I also applied another Spinal Tap rule when I picked up the Karg disc, and that's anything with an umlaut is great (my dad used to tell me that any song with a cowbell is a great song but times are a-changin'...except that this came out in the '70s. So I don't even know). Man, dig that cover portrait of the man himself...doesn't he look like a guy who should be chopping wood? Or children? Quite frankly I'm scared. If you didn't guess by now Karg is from Germany which means the lengthy lines he wrote on the back of his record (in -125 pt. font thank you very much) are all in German. Can you believe this nerve of this guy? Like he didn't know I'd be writing about this some four decades down the line. Fucking guy! I'll forgive it because "Elektronische Mythen" is about the most badassed name for a record since the Electric Light Orchestra (didn't) come up with "No Answer". Makes me wonder if ELO would've been better fated (billionaires instead of millionaires, I mean) if they were Das Elekronische Licht Arkestra? No, not even, what the fuck. I'll cut to the chase, this is a 100% boss record and I love all of its 40 glorious minutes. Karg has a more, uh, subdued approach than the Zadjan One and lets his tones float into glorious, shimmery, gently cascading crystalline epics (both side-long humpers at 20 minutes a piece). From what KFW deciphered from the back cover, Karg uses "4 ems-sythesizer (sic) mit digitalspeicher (sequencer 256) als zentraler steuereinheit.
5 tonbandgeräte mit 2-, 4- und 8-känalen, zum teil mit variabler geschwindigkeit.
peripherie; steckerfeld, mischpulte, filter, hall etc". Ha ha ha! "Etc." indeed! But really though, I can't recommend this enough as a gorgeous industrial-metallic forest to get Rip Van Winkled in. Dude just pours it on constantly, sweetly chiming synthesizer glints and melted-silver dreamscapes. Mmm mmm! Also according to KFW (I should've probably ended this review when I linked to his site huh?), Karg was once the straight man to Wolfgang Dauner's early electronic hijinks, if you know who that is. I don't. Hey I told you I was no scholar! But really. If you dig your drones stretched out and blissful and icy and eyes wide open style, Karg is your man. Or should I say...der mann?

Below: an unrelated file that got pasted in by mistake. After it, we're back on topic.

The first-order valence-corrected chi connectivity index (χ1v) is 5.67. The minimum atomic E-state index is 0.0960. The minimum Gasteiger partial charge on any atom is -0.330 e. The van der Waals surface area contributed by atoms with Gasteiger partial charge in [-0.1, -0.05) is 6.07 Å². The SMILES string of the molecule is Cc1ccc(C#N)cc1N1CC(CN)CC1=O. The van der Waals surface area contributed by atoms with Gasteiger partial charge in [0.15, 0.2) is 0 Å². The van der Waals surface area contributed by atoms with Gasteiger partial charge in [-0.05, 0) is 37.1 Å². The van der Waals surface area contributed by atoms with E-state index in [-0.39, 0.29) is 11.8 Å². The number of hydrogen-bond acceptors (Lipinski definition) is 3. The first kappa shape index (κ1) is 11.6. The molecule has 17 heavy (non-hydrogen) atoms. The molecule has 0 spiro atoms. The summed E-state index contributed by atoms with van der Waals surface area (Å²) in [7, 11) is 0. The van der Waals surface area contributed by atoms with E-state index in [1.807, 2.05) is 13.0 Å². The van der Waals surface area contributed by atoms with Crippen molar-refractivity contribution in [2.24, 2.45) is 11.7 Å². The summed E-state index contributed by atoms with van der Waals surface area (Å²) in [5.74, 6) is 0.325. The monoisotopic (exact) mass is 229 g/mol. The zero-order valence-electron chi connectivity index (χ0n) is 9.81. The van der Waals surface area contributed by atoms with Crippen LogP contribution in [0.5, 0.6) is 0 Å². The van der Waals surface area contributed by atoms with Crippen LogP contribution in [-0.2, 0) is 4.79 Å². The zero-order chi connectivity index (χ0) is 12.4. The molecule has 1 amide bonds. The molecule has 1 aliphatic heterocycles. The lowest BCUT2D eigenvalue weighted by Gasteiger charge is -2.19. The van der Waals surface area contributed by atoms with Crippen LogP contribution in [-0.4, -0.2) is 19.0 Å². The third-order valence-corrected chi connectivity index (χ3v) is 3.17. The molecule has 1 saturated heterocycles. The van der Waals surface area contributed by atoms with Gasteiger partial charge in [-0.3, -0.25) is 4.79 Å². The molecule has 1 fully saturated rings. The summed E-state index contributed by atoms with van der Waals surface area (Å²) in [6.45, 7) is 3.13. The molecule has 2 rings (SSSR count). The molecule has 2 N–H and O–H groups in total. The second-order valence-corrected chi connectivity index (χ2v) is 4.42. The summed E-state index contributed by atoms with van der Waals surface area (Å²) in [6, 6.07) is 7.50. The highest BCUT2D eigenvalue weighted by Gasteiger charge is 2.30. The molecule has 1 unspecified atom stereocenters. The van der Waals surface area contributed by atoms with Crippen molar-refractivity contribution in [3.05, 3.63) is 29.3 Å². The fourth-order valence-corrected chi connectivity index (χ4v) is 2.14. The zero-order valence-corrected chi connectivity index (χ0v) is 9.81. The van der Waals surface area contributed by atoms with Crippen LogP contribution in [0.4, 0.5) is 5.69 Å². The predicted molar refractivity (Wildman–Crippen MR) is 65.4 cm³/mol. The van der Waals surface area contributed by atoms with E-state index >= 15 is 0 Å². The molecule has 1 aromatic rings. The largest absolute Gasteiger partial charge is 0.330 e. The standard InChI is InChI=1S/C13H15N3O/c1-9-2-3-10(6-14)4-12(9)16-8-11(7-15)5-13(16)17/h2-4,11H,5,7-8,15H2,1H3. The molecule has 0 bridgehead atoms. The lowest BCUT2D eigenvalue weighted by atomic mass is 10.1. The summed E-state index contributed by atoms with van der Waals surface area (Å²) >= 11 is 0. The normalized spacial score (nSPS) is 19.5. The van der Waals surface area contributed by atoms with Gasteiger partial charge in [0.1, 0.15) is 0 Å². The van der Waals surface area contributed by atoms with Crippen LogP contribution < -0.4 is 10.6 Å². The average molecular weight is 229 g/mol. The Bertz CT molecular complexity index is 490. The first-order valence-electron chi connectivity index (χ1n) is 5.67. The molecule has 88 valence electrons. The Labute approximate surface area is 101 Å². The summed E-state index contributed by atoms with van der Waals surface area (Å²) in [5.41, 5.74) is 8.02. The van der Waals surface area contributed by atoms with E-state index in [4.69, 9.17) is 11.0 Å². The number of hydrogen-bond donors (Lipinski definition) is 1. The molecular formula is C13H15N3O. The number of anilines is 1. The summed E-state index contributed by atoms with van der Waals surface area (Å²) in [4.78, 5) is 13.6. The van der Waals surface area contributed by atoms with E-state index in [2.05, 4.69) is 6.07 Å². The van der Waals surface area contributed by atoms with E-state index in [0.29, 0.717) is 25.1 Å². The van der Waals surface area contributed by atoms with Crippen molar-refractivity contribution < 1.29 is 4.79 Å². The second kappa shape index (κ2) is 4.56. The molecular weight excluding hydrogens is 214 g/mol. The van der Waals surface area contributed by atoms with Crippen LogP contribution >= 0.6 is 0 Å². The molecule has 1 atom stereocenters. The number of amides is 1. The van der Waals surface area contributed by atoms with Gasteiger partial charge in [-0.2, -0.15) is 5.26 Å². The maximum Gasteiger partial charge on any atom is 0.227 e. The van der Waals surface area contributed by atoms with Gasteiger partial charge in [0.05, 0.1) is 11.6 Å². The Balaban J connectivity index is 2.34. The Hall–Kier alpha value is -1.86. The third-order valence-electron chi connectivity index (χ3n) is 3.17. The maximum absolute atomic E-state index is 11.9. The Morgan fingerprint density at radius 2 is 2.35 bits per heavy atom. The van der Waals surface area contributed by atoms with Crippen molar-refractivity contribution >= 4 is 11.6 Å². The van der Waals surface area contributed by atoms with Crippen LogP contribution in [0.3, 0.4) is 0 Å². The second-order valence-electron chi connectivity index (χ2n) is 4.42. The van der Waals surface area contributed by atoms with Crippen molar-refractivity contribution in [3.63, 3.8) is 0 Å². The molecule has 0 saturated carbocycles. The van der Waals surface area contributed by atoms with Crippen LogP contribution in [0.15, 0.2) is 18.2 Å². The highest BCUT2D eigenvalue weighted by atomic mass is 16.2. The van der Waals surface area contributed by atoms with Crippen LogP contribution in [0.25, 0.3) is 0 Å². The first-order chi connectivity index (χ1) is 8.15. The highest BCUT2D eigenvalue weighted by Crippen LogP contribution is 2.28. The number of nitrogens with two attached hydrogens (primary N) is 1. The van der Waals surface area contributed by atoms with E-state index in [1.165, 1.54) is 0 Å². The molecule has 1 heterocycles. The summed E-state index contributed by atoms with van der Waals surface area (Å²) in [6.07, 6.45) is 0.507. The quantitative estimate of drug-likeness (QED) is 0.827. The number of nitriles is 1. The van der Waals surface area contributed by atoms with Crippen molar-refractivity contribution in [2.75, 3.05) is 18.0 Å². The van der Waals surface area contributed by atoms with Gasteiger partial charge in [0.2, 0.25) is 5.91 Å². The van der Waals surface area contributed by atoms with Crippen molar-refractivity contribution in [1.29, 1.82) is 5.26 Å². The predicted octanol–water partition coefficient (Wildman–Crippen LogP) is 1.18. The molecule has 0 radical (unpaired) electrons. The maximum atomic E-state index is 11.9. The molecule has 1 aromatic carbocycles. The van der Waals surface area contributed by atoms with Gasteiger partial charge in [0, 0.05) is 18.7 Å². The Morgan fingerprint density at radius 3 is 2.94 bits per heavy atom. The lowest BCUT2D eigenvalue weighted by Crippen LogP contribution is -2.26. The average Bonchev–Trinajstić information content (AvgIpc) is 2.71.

Gems man, there's nothing sweeter than digging up gems (generally with somebody else's assistance, in this case it's Creel Pone of course). I got the feeling on Friday with Il Gruppo and now it's in my loins again with these two discs. So happy I took the chance and grippled a fistful of these. Unfortunately they're all so cute and collectible that I feel compelled to buy all fifty so I can line them up on my shelf and encase them with bullet-proof glass...and they're CD-Rs! So a thousand kudos to Creel Pone for bringing the music to the people the way it should be done, with lots of respect and painstaking attention to detail. Gentleme/an, your efforts do not go unappreciated. It's one of the few instances where I don't find myself going "aw gee this is nice and all but I really wish I had the original LP". These'll do just fine, thanks.


Anonymous Anonymous said...

1)Alexander Hamilton
2)A staple of the early American colonies from New England southward to Virginia was pone, a bread made by Native Americans from flat cakes of cornmeal dough baked in ashes. Pone is one of several Virginia Algonquian words (including hominy and tomahawk) borrowed into the English of the Atlantic seaboard. The word pone, usually in the compound cornpone, is now used mainly in the South, where it means cakes of cornbread baked on a griddle or in hot ashes—as the Native Americans originally cooked it.

10/17/2006 1:01 PM  
Anonymous Anonymous said...

You should have grabbed the Steve Birchall disc, it's a stone cold classic.

10/17/2006 11:23 PM  
Blogger Outer Space Gamelan said...

Well thank you for that Anonymous #1, and stay tuned Anonymous #1 =)

10/17/2006 11:52 PM